Hibiscus Tree Identification
If you have a hibiscus, how do you know what type you have? It may look tropical with its showy, five-petaled flowers, or it just might be the kind that can endure colder temperatures.
Hibiscus plants fall into one of two categories: either tropical hibiscus or the many varieties of hardy hibiscus shrubs. If your hibiscus is in more of a tree form, that gives you further clues as to the type of hibiscus it is.
Most hibiscus plants are classified as shrubs, not trees, although some can grow quite large, up to 15 feet, depending on the species and cultivar.
To make identifying your hibiscus easier, understand that all tropical hibiscus shrubs are a variety of Hibiscus rosa-sinensis (USDA hardiness zones 9 to 11), while hardy hibiscus shrubs, also called perennial hibiscus, may refer to multiple species in the hibiscus genus. Here's how to tell them apart.
Tropical (Chinese) Hibiscus
If you have a tropical hibiscus, you probably know it because either you live in a warm climate where it can remain outdoors throughout the winter or you bring it into a protected area if you live outside its growing zones.
Aside from a lack of cold-hardiness, the primary distinguishing feature of the tropical hibiscus is that its leaves are glossy and dark green, compared to other hibiscus types, which have leaves that are more matte-like and less green.
In addition, their flowers are larger and more tropical looking. They also may bloom in colors unusual to hardy hibiscus shrubs, such as salmon, peach, yellow or multi-hued.
Tropical hibiscus plants have different and longer flowering seasons than the hardy types, blooming from early spring through fall.
Most tropical hibiscus plants grow 4 to 10 feet high and 5 to 8 feet wide, so these are large flowering shrubs that make an effective focal point in any landscape. They can grow in full sun or partial shade, although they’ll flower best with more light.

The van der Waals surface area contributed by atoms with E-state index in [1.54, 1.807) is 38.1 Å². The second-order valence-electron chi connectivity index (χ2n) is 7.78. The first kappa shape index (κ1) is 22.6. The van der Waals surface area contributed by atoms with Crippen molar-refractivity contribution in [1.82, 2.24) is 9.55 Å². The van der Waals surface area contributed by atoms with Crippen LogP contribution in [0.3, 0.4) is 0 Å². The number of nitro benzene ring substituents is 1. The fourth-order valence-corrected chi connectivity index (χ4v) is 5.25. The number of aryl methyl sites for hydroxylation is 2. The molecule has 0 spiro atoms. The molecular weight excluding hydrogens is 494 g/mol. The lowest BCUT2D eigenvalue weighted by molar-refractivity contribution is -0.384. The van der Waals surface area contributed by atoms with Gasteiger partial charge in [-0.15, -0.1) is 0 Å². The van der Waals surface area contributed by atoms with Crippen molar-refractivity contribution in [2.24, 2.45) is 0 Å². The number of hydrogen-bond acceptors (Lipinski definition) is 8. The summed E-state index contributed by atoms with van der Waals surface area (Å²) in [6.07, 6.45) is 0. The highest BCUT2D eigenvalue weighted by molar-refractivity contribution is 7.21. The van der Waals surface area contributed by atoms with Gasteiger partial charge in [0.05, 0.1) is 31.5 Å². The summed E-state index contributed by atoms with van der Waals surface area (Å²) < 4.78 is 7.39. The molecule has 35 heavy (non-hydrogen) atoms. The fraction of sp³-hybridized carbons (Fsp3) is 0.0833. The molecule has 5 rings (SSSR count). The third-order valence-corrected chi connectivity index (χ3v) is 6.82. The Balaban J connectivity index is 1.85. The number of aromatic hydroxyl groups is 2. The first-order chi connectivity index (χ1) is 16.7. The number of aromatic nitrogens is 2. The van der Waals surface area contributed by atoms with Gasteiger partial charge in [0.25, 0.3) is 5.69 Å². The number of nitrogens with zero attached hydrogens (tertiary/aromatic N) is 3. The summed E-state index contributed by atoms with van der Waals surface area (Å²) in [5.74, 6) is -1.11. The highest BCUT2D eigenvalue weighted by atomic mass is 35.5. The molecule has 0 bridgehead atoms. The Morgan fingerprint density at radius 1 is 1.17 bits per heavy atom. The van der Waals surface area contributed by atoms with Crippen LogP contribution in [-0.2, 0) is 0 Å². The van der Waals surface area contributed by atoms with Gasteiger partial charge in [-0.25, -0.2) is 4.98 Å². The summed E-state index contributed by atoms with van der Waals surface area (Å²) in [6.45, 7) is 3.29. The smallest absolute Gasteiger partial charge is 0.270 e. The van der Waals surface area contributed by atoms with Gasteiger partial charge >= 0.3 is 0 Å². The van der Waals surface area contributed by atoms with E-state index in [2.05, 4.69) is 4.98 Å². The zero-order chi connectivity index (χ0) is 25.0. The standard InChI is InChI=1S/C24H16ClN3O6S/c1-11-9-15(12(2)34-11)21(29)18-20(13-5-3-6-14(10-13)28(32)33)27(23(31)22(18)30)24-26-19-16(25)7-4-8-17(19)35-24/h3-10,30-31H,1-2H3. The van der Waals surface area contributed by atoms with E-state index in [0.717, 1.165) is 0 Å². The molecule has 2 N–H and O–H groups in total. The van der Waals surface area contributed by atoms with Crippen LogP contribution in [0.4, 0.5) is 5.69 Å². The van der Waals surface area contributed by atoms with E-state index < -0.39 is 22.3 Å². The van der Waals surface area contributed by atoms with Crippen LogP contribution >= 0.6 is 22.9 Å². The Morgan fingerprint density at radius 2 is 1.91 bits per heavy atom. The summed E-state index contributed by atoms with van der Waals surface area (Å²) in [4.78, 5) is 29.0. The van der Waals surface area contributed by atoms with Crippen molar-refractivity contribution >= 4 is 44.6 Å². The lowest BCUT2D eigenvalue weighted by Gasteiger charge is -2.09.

While some cultivars are dwarfs, some common cultivars that can reach 6 feet or taller are:
- Delta Dawn (Hibiscus rosa-sinensis ‘Delta Dawn’) with flowers in red to purple that can be 7 inches in diameter.
- Donna Lynn (Hibiscus rosa-sinensis ‘Donna Lynn’), featuring creamy yellow and pink pastel petals with a deep red center.
- Electric Plum (Hibiscus rosa-sinensis ‘Electric Plum’) with deep purple petals, unusual in a hibiscus.
Hardy Hibiscus Species
One specific hibiscus species is typically referred to as the hardy hibiscus, and that is H. moscheutos, zones 5 to 9, but another, well-known and much-beloved hibiscus that can handle colder temperatures is rose of Sharon (H. syriacus, zones 5 to 8). In addition, confederate rose (H. mutabilis) can grow down to zone 7. Here’s a rundown.
Hardy Hibiscus (Hibiscus moscheutos)
Also referred to by the common names rose mallow, swamp rosemallow or perennial hibiscus (zones 5 to 9), this plant has pink, red or white flowers and can reach 6 to 7 feet tall. It’s herbaceous, meaning that it dies back to the ground at the end of each growing season but quickly puts on new growth to regain its height in spring.
Defining feature: This shrub has enormous hibiscus flowers up to 8 inches across in white, pink, red or burgundy.
Rose of Sharon (Hibiscus syriacus)
Also called rose of China or shrub Althea, rose of Sharon (zones 5 to 9) typically has red, white, lavender or pink flowers and can reach 12 feet tall and 6 to 10 feet wide when mature.
This plant has the smallest flowers among the cold-hardy hibiscus shrubs at just 1 to 3 inches in diameter, but they still feature that sumptuous tropical look characteristic of all hibiscus blooms.
Defining feature: Unlike most of the hardy hibiscus shrubs, rose of Sharon is a woody plant, meaning that it retains its form, including its trunk and branches, in winter.
Confederate Rose (Hibiscus mutabilis)
Also called cotton rose or cotton rose mallow, confederate rose is a flowering shrub that can reach 12 feet high and 8 to 10 feet wide. Flowers are 3 to 6 inches in diameter.
Defining feature: This plant has distinctive flowers that open white, turn pale pink, and finally change to dark pink when fully mature.
- Missouri Botanical Garden: Hibiscus rosa-sinensis
- NC State Extension: Hibiscus mutabilis
- Clemson University: Hibiscus
- Tropical Hibiscus: Growing Tropical Hibiscus Up North
- NC State Extension: Hibiscus rosa-sinensis
- All About Gardening: 41 Different Types of Hibiscus Varieties
- NC State Extension: Hibiscus moscheutos
I garden in the Pacific North west, previously Hawaii where I had an avocado orchard. I have a Master Gardeners certificate here in Eugene, Oregon.